Monday, February 27, 2006

Manifold Space

Buddhism can serve as a daily living tool to enforce a positive outlook in spite of the obstacles one may face. Often, New Age beliefs also admonish well-being along the lines of positive psychology. Part of that attitude is the idea of life as a “force.” This point of view, I think, presents life as the main purpose of the universe.

But not everyone agrees. I was surprised, for example, when the English (U.S.) version of the documentary March of the Penguins, presented nature, not as a life-source, but as its mean destroyer. Nature, indicated the English version, will do everything to destroy the penguins as soon as they are born, and further in life, every step of the way. I was somewhat surprised to find similar feelings in Stephen Baxter‘s science fiction novel Space. I had previously read Titan. Violence and primordial desolation are found there, but also hope, because in the end Life springs forth from it. However, I found Space less hopeful.

There’s a scene where Extraterrestrials tell a main character how a gamma ray burst, a “random accident,” had “wiped clean the worlds for light years around,” an event that had “cared nothing for culture and ambition, hope and love and dreams.” (p. 210) Yet, speaking in Buddhist-like terms, Space finds “benefit,” describing how life did surge again from death. (p. 211) But not exactly, for nature’s blind cruelty still reigns.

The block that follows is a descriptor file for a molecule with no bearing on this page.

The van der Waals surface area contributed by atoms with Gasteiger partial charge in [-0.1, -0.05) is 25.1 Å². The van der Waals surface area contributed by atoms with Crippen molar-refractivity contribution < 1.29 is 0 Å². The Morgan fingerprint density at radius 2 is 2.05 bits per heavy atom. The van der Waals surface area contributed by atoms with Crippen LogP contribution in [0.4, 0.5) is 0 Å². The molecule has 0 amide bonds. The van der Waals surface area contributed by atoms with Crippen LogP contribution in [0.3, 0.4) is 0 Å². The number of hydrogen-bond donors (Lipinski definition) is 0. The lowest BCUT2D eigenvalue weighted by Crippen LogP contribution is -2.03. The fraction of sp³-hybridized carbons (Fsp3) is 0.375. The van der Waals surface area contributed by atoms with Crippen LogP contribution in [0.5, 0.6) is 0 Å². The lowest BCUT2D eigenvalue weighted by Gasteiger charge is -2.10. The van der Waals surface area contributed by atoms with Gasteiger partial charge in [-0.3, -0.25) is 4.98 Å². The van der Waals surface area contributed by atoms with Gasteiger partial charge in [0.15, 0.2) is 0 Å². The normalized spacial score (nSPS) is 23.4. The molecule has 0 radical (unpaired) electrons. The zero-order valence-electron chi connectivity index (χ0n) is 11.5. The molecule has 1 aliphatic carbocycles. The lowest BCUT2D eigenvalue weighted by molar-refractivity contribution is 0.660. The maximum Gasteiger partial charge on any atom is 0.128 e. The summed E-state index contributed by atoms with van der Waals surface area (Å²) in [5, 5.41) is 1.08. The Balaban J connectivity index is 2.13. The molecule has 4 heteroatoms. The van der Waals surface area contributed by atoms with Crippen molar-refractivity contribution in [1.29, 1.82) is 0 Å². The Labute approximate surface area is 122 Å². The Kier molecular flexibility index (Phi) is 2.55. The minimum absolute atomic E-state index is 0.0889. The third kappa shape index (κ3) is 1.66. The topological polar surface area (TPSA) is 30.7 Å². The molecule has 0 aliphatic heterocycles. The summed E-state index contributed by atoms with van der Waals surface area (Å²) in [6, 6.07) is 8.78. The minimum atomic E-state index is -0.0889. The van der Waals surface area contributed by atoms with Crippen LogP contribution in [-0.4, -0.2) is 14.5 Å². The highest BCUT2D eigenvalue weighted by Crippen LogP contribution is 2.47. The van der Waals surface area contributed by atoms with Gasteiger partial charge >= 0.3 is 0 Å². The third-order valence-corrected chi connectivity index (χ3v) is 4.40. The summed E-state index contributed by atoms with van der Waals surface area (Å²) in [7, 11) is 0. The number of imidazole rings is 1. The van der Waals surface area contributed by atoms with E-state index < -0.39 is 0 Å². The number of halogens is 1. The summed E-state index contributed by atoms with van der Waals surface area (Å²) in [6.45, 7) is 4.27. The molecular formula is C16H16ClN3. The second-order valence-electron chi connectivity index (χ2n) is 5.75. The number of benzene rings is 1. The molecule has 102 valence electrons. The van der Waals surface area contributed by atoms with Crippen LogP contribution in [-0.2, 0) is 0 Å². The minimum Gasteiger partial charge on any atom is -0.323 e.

Another interesting theme in Space is Baxter’s attempt to explore consciousness (a theme that he continues to study in the third volume, Origins), for the Extraterrestrials that humans first meet are silent observers whose consciousness, it seemed to me, are perhaps not too distant from the realm of non-existence.

I also found interesting that in Space the Extraterrestrials prefer Latin above all other languages for its logic. And eventually humans, having continued to develope totally different languages and dialects, do go back to it as their Solar-wide lingua franca. It seems to me that Esperanto would have made a better choice, even though I also like Latin.

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